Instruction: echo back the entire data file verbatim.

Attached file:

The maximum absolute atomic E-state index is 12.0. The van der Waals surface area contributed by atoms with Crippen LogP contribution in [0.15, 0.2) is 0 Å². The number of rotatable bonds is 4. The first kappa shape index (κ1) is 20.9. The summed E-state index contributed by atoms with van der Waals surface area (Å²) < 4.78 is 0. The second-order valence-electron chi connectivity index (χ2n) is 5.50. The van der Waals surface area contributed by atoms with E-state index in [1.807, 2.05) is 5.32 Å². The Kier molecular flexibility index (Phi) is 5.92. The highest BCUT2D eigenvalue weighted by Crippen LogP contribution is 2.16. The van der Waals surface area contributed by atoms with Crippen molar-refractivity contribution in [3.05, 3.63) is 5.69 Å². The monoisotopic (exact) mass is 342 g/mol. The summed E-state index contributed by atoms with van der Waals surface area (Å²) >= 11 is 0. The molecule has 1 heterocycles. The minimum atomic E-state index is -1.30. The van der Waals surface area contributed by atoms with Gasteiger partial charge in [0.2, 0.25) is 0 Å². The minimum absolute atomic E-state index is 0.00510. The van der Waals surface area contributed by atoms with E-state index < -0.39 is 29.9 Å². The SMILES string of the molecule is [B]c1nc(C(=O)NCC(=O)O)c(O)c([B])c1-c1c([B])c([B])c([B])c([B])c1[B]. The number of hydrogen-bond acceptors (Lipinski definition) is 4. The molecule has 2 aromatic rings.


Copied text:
The maximum absolute atomic E-state index is 12.0. The van der Waals surface area contributed by atoms with Crippen LogP contribution in [0.15, 0.2) is 0 Å². The number of rotatable bonds is 4. The first kappa shape index (κ1) is 20.9. The summed E-state index contributed by atoms with van der Waals surface area (Å²) < 4.78 is 0. The second-order valence-electron chi connectivity index (χ2n) is 5.50. The van der Waals surface area contributed by atoms with E-state index in [1.807, 2.05) is 5.32 Å². The Kier molecular flexibility index (Phi) is 5.92. The highest BCUT2D eigenvalue weighted by Crippen LogP contribution is 2.16. The van der Waals surface area contributed by atoms with Crippen molar-refractivity contribution in [3.05, 3.63) is 5.69 Å². The monoisotopic (exact) mass is 342 g/mol. The summed E-state index contributed by atoms with van der Waals surface area (Å²) >= 11 is 0. The molecule has 1 heterocycles. The minimum atomic E-state index is -1.30. The van der Waals surface area contributed by atoms with Gasteiger partial charge in [0.2, 0.25) is 0 Å². The minimum absolute atomic E-state index is 0.00510. The van der Waals surface area contributed by atoms with E-state index < -0.39 is 29.9 Å². The SMILES string of the molecule is [B]c1nc(C(=O)NCC(=O)O)c(O)c([B])c1-c1c([B])c([B])c([B])c([B])c1[B]. The number of hydrogen-bond acceptors (Lipinski definition) is 4. The molecule has 2 aromatic rings.